Ramaphosa suspends Public Service Commission director-general

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Dr Dovhani Mamphiswana. Picture: Facebook
Dr Dovhani Mamphiswana. Picture: Facebook

After months of not heeding legal advice to place Public Service Commission (PSC) director-general Dovhani Mamphiswana on suspension pending the finalisation of active investigations against him, President Cyril Ramaphosa has finally buckled and placed Mamphiswana on precautionary suspension.

In a media statement circulated on Wednesday, the presidency was quick to clarify that the precautionary suspension does, in no way, constitute a judgment on the part of Ramaphosa.

“This is a precautionary suspension in terms of the disciplinary code and procedures for members of the senior management services contained in Chapter 7 of the handbook for the public service,” read the statement.

“The president’s suspension of the director-general does not in any way constitute a judgment on the part of the president.”

While the suspension takes effect immediately, Mamphiswana will still receive his full pay pending the finalisation of the investigation.

Mamphiswana has been accused of filling the position of chief director: professional ethics with the mother of his child, Boitumelo Mogwe.

PSC chairperson, Advocate Richard Sizani, appointed Advocate Smanga Sethene to institute an investigation into the allegations.

Sethene earlier in the year set out the legal basis for the PSC to recommend to the president the suspension of the director-general, pending the finalisation of the investigation.

“The report submitted to the president has recommended that the president institute formal disciplinary action against Dr Mamphiswana.”
The presidency

This legal advice was not adhered to by Ramaphosa, who instead delegated to Public Service and Administration Minister Senzo Mchunu the power to investigate if there was any improper conduct during the filling of a vacancy within the department.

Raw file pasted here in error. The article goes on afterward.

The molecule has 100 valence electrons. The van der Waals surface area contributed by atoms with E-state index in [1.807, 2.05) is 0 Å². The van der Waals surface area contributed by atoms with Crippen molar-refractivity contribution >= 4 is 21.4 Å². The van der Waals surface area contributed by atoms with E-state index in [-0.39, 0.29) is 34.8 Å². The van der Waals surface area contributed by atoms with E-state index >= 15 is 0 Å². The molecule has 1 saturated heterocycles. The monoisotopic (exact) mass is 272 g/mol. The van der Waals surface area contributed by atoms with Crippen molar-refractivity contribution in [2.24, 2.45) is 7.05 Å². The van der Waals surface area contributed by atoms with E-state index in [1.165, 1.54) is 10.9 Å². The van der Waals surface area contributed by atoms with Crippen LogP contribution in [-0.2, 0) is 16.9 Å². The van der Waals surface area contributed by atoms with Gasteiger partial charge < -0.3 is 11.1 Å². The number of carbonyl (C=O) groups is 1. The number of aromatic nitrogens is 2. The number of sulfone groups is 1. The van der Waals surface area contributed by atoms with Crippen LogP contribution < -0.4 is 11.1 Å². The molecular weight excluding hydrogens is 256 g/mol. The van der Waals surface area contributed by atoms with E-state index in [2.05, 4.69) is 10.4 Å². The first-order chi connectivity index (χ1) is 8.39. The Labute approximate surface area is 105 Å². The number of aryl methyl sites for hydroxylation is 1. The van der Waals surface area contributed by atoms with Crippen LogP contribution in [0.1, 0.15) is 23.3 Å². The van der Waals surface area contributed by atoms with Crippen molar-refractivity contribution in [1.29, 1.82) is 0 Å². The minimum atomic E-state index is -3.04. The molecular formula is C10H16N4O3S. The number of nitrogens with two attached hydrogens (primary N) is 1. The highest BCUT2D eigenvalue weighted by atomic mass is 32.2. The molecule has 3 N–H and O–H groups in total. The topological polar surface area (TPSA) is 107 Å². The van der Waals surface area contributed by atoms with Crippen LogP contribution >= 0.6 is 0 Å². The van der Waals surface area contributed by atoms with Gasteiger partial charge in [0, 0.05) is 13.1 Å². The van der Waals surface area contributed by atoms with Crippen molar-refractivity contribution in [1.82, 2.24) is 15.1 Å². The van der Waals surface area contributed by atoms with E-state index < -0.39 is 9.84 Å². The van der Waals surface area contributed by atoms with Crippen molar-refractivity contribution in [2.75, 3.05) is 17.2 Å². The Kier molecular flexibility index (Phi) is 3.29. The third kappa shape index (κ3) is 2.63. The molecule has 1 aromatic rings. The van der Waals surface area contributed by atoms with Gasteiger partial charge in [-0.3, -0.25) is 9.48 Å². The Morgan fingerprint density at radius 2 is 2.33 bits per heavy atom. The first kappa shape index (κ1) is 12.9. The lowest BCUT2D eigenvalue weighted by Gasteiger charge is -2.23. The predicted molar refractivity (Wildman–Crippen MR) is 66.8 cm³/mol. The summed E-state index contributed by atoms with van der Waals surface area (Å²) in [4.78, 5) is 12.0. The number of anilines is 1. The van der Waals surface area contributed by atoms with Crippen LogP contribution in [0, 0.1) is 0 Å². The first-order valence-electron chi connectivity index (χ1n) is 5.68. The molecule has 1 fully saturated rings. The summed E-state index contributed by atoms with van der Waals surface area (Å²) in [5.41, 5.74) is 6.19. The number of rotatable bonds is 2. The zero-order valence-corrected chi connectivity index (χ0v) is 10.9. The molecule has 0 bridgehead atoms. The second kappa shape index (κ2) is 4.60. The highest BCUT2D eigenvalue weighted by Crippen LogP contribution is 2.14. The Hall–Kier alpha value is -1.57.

Not withstanding Sethene’s investigation, Mchunu instead set up his own investigation into Mamphiswana, led by a two-person team of Michele Snyman and Ronnie Pather.

Last month Mchunu said the investigations were “at an advanced stage” and he expected a report to be “finalised shortly”.

The presidency indicated that Ramaphosa had since been furnished with the report on the investigation.

“The report submitted to the president has recommended that the president institute formal disciplinary action against Dr Mamphiswana,” the presidency said.

“The president subsequently advised the director-general of his intention to place him on precautionary suspension.”

“Following written representations by Dr Mamphiswana, the president decided to proceed with the precautionary suspension.”

Sethene’s forensic investigative report found that the appointment was irregular and that Mamphiswana had “brazenly” abused his power to facilitate the plum R1.3 million job for his mistress.

Following his investigations into the allegations of corruption and fraud against Mamphiswana and Mogwe – dated July 8 – Sethene revealed in his report that his authority to investigate was questioned by both, who aside from being dismissive, told him to conclude his investigation without their input.

Sethene’s forensic investigative report found that the appointment was irregular and that Mamphiswana had “brazenly” abused his power to facilitate the plum R1.3 million job for his mistress.

“The appointed chief director had no ethics training at all according to her own CV. There is no indication in her CV as to whether she had the necessary five years of experience in the field of professional ethics in accordance with the requirements of the position she was ultimately appointed to. The explanation tendered to me during the interviews, justifying her being shortlisted on the basis that provincial directors deal with ethics among others, is with respect, without basis.”

“In fact, if that feeble justification was anything to go by, (she) could have best been described as a generalist who, inter alia, dealt with professional ethics as one of the many aspects of her duties as and when it was necessary. I find that the members of the panel that shortlisted (her) did not apply their minds properly to what it means to have five years’ experience in the field of professional ethics.

I doubt the intention of the PSC in filling this position was that an ideal candidate should be a generalist in order to be able to advise the entire public service,” the report read.

DA MP Leon Schreiber last month opened criminal charges in Cape Town, while the PSC has as not yet done so.


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Juniour Khumalo 

Political Journalist

+27 11 713 9001
Juniour.Khumalo@citypress.co.za
www.citypress.co.za
69 Kingsway Rd, Auckland Park

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